Pick 74 – Kansas City Chiefs
KeiVarae Russell, DB, Notre Dame
With Sean Smith leaving in free agency the Chiefs need another defensive back. Russell is experienced and has a good feel for coverage in the slot, outside, deep, in zone and in man. He has missed some time for various reasons but he should be able to step in immediately as at least a nickel corner and help solidify this secondary even more. Remy Cabache
It’s been quite the rollercoaster career with the Irish for Russell. After impressing early on, Russell found himself suspended due to an academic dishonesty incident. He had to await reinstatement by the NCAA, and was eventually allowed to return to play in the 2015 season. Even after being allowed to return for this past season, it was a year not without its own problems. He had some struggles getting back into game sharpness early on, and later admitted that he didn’t work hard enough during his year off and initially after his reinstatement. That has to be a bit of an additional concern, to keep him motivated to put the work in, which he’ll need to do to make it in the NFL. Add that on top of the academic incident, and he’s going to have to impress in his interviews to alleviate concerns about his character. He did get back to some good form mid-season, and had a particularly standout performance vs USC, in which he was matched up regularly with their excellent receiver JuJu Smith-Schuster. Unfortunately, his season came to a premature end, breaking his right leg and missing the last two games of the year. If he can’t get healthy in time to work out for scouts pre-draft, then that will be another thing working against him. Looking past all these various issues though, there is a really talented corner with a lot of potential. Had he been able to build on his first couple seasons, he might have been pushing for a top 75 pick. Russell is a very well built athlete with both the speed and quick change of direction movement. He runs fluidly, both in his back pedal and when flipping his hips to run deep. While his work ethic during his time off was in question, it’s not on the field. So many times in his film, Russell can be seen flying on to the screen from the other side of the field to bring down receivers who have broken away, preventing touchdowns with his excellent hustle. He keeps good contact with his assignment, and rarely falls for double moves. He’s a strong tackler, totalling 60 tackles and two forced fumbles in his 11 games this year. There is a risk element with Russell, but he has some day 2 talent. (Rebecca Rennie)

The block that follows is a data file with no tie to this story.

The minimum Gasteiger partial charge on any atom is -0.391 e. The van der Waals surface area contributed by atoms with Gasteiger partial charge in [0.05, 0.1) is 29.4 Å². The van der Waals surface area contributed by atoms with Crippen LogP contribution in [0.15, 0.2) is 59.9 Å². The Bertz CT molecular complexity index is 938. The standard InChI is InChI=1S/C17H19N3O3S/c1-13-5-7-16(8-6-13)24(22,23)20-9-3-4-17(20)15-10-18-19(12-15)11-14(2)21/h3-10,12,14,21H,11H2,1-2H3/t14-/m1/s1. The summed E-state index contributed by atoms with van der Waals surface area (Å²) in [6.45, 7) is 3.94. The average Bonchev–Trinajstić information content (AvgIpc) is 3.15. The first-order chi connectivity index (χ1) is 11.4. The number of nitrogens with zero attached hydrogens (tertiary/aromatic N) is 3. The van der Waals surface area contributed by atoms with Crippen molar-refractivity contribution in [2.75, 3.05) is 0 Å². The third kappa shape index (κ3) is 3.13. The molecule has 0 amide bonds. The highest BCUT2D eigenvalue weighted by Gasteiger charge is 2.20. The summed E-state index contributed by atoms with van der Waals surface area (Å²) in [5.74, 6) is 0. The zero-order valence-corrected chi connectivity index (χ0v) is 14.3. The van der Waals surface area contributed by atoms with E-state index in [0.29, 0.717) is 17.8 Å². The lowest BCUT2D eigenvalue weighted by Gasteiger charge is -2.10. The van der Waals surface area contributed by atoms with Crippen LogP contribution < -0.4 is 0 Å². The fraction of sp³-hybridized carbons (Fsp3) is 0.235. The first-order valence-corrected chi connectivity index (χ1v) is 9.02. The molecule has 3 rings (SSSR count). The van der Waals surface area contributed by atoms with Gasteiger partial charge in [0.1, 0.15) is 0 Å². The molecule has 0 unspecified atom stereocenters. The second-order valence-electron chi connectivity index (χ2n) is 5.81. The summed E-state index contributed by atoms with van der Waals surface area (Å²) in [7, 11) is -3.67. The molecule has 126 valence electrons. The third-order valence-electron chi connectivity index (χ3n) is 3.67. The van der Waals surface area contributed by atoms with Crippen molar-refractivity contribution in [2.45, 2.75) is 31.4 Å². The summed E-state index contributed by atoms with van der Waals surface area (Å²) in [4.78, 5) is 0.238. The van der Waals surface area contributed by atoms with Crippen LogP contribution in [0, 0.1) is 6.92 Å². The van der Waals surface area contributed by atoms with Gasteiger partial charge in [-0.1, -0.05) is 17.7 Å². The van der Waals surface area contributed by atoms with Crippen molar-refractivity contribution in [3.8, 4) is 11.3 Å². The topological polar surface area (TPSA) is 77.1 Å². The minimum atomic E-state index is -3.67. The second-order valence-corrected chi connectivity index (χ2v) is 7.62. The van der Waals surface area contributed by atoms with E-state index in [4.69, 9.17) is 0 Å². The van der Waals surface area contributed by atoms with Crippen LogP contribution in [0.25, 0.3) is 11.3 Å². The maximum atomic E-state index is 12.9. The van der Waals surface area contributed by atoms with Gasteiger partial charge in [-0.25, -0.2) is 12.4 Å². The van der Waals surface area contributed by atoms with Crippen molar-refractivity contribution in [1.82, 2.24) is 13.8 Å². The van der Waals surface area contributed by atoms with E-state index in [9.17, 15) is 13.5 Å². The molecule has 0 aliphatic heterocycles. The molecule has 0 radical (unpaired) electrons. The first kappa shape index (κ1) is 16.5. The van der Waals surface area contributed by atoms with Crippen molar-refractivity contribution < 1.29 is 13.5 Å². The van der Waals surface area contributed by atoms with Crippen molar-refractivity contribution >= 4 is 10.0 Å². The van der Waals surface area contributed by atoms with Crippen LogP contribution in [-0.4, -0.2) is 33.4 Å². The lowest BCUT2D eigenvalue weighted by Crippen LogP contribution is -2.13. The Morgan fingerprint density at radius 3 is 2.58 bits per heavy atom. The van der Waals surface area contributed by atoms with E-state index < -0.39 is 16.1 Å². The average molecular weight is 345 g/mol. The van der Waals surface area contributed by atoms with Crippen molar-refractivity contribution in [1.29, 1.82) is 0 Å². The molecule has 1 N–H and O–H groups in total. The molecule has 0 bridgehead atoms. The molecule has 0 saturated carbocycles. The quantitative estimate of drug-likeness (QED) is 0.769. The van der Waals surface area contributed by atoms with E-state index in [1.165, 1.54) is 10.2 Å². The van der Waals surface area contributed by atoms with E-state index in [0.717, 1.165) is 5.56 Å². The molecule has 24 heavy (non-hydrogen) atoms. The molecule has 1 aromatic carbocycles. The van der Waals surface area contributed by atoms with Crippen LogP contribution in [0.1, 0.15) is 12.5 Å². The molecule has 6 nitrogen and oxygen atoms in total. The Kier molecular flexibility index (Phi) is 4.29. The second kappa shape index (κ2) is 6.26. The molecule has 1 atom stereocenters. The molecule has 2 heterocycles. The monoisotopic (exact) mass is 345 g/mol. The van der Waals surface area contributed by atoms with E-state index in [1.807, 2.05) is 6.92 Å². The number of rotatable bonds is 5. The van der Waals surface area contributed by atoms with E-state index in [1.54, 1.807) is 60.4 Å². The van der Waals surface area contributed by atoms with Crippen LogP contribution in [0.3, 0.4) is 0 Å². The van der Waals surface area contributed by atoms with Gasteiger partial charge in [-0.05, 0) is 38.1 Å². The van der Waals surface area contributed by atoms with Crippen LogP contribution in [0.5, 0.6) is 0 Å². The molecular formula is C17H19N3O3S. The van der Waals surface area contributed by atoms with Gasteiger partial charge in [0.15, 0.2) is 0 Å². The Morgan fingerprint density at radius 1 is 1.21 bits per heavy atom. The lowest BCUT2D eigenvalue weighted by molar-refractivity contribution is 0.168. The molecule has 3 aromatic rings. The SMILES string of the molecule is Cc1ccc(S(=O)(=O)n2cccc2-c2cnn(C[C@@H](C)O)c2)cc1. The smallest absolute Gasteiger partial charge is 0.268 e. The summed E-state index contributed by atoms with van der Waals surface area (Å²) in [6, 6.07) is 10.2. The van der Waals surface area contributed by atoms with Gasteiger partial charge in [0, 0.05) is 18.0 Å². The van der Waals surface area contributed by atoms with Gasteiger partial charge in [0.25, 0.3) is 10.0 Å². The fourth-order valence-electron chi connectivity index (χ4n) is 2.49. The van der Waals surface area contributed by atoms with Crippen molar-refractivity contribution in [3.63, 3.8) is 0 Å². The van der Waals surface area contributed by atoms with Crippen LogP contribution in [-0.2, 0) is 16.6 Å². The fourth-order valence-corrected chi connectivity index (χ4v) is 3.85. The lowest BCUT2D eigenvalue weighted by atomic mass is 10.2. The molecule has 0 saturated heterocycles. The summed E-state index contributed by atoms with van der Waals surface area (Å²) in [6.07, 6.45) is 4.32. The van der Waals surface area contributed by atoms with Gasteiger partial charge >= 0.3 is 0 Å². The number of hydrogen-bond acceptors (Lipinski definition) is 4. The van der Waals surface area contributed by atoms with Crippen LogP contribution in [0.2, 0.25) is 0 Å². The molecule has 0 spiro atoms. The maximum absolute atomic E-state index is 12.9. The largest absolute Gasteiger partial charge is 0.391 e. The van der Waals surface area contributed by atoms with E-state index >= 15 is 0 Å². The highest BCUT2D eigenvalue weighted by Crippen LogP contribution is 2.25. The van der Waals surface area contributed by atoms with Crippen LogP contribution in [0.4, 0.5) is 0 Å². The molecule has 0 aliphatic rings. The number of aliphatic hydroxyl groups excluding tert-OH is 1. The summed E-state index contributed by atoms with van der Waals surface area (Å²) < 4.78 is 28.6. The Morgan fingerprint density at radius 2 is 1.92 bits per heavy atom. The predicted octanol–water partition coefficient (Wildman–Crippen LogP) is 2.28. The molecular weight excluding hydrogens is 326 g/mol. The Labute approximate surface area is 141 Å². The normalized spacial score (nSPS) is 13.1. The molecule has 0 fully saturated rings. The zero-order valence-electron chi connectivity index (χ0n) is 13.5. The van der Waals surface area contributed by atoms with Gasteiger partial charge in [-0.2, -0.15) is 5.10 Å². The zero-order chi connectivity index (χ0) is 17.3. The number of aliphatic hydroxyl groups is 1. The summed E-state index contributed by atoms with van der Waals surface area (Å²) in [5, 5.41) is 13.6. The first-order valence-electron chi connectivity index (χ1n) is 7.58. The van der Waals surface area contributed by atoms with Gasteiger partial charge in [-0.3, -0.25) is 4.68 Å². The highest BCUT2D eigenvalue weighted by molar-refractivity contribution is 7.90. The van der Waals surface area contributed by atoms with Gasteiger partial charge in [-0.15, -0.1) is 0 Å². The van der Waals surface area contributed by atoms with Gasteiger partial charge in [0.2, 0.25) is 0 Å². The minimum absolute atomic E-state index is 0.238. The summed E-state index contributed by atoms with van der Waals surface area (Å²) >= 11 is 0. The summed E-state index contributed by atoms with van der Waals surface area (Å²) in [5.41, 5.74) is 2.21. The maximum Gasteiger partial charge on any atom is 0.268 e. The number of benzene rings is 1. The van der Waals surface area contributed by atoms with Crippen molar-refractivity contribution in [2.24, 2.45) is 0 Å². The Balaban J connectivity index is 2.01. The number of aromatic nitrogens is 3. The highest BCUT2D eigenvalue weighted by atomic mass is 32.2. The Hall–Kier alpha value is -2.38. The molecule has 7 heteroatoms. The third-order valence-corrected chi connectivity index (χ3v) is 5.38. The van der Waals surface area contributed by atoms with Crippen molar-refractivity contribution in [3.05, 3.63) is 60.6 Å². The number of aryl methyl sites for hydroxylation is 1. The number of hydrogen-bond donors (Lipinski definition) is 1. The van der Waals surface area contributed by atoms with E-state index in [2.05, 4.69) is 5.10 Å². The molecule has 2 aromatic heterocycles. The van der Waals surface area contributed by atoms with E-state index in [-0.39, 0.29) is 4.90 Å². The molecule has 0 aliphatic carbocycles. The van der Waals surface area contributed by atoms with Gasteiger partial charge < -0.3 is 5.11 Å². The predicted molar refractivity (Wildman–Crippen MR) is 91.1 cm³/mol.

Pick 75 – Oakland Raiders
Shilique Calhoun, EDGE, Michigan State
The Raiders defense is getting scary. Calhoun has a lot of similarities to Bruce Irvin as a designated pass rusher who does that job so well. Now they have both. Plus Mack. Watch out AFC West! Love the value. Calhoun has been so under-rated, getting graded down for his questionable play versus the run. But when you can get after the QB, who cares? Rebecca Rennie
With 26 sacks and 41.5 TFLs the past three seasons, Calhoun has been one of the top playmakers on a consistently strong Spartans defence and one of the best pass rushers in the Big 10 conference, yet seems to have been barely talked about in the build-up to the draft. His long, lean frame is put to excellent use on speed rushes, where his initial get off often gives him the advantage early before turning the corner effectively to finish the play. Lining up at defensive end, Calhoun regularly switches from left to right, and as he’s developed with more experience, has added better use of his hands and a dangerous inside rush to go with his standard moves round the edge. While he has a lot of appeal with his length, the question on Calhoun relates to his strength and power, which are somewhat lacking right now. If he doesn’t win early in his rush attempts with his quickness, Calhoun can be kept in check, losing the leverage battle and failing to find an effective countermove. His overall field and situation awareness are a bit raw still. There’s plenty development required as he transitions to the pros, but his natural pass rush skills are always a coveted commodity to warrant an early selection. He is criticised for his run defense, and there’s no doubt that it’s not his strength. But if you can get to the QB, then teams will want you. Look at Bruce Irvin, not only was he a high first round pick but now has also gotten paid big by the Raiders, and none of that was based on his play against the run. (Rebecca Rennie)
Pick 76 – Cleveland Browns
Shon Coleman, OT, Auburn
An incredible story here, an man who overcame Leukemia and now been drafted by the Cleveland Browns. While he is raw for a left tackle, he is incredibly strong and plays very nasty. With star Left Tackle Joe Thomas on one end of the line Coleman has time to learn his trade, while using his nastiness in the run game to put a hurting on Defensive Ends. Thomas Clapham